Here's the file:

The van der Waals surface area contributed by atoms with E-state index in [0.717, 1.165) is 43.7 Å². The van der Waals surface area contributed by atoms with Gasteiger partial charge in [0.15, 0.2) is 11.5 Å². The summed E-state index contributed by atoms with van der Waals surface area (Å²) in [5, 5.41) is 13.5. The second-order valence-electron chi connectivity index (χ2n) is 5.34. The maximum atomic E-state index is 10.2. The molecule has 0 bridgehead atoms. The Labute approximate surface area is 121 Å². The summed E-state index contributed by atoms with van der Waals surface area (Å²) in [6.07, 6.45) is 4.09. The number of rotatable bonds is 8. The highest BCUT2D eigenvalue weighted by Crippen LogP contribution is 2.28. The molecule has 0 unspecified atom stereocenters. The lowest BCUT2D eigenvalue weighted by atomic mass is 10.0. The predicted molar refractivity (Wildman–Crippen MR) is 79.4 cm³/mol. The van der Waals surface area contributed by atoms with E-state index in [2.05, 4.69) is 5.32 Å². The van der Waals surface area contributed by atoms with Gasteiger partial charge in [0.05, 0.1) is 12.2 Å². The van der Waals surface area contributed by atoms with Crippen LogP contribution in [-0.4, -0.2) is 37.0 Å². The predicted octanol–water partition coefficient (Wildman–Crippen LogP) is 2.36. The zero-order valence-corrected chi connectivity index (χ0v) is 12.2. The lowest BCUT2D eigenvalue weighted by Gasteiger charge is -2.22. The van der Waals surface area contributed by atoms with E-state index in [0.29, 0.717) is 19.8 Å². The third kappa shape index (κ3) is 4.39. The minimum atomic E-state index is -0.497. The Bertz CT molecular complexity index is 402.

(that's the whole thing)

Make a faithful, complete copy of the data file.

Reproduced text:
The van der Waals surface area contributed by atoms with E-state index in [0.717, 1.165) is 43.7 Å². The van der Waals surface area contributed by atoms with Gasteiger partial charge in [0.15, 0.2) is 11.5 Å². The summed E-state index contributed by atoms with van der Waals surface area (Å²) in [5, 5.41) is 13.5. The second-order valence-electron chi connectivity index (χ2n) is 5.34. The maximum atomic E-state index is 10.2. The molecule has 0 bridgehead atoms. The Labute approximate surface area is 121 Å². The summed E-state index contributed by atoms with van der Waals surface area (Å²) in [6.07, 6.45) is 4.09. The number of rotatable bonds is 8. The highest BCUT2D eigenvalue weighted by Crippen LogP contribution is 2.28. The molecule has 0 unspecified atom stereocenters. The lowest BCUT2D eigenvalue weighted by atomic mass is 10.0. The predicted molar refractivity (Wildman–Crippen MR) is 79.4 cm³/mol. The van der Waals surface area contributed by atoms with E-state index in [2.05, 4.69) is 5.32 Å². The van der Waals surface area contributed by atoms with Gasteiger partial charge in [0.05, 0.1) is 12.2 Å². The van der Waals surface area contributed by atoms with Crippen LogP contribution in [-0.4, -0.2) is 37.0 Å². The predicted octanol–water partition coefficient (Wildman–Crippen LogP) is 2.36. The zero-order valence-corrected chi connectivity index (χ0v) is 12.2. The lowest BCUT2D eigenvalue weighted by Gasteiger charge is -2.22. The van der Waals surface area contributed by atoms with E-state index in [0.29, 0.717) is 19.8 Å². The third kappa shape index (κ3) is 4.39. The minimum atomic E-state index is -0.497. The Bertz CT molecular complexity index is 402.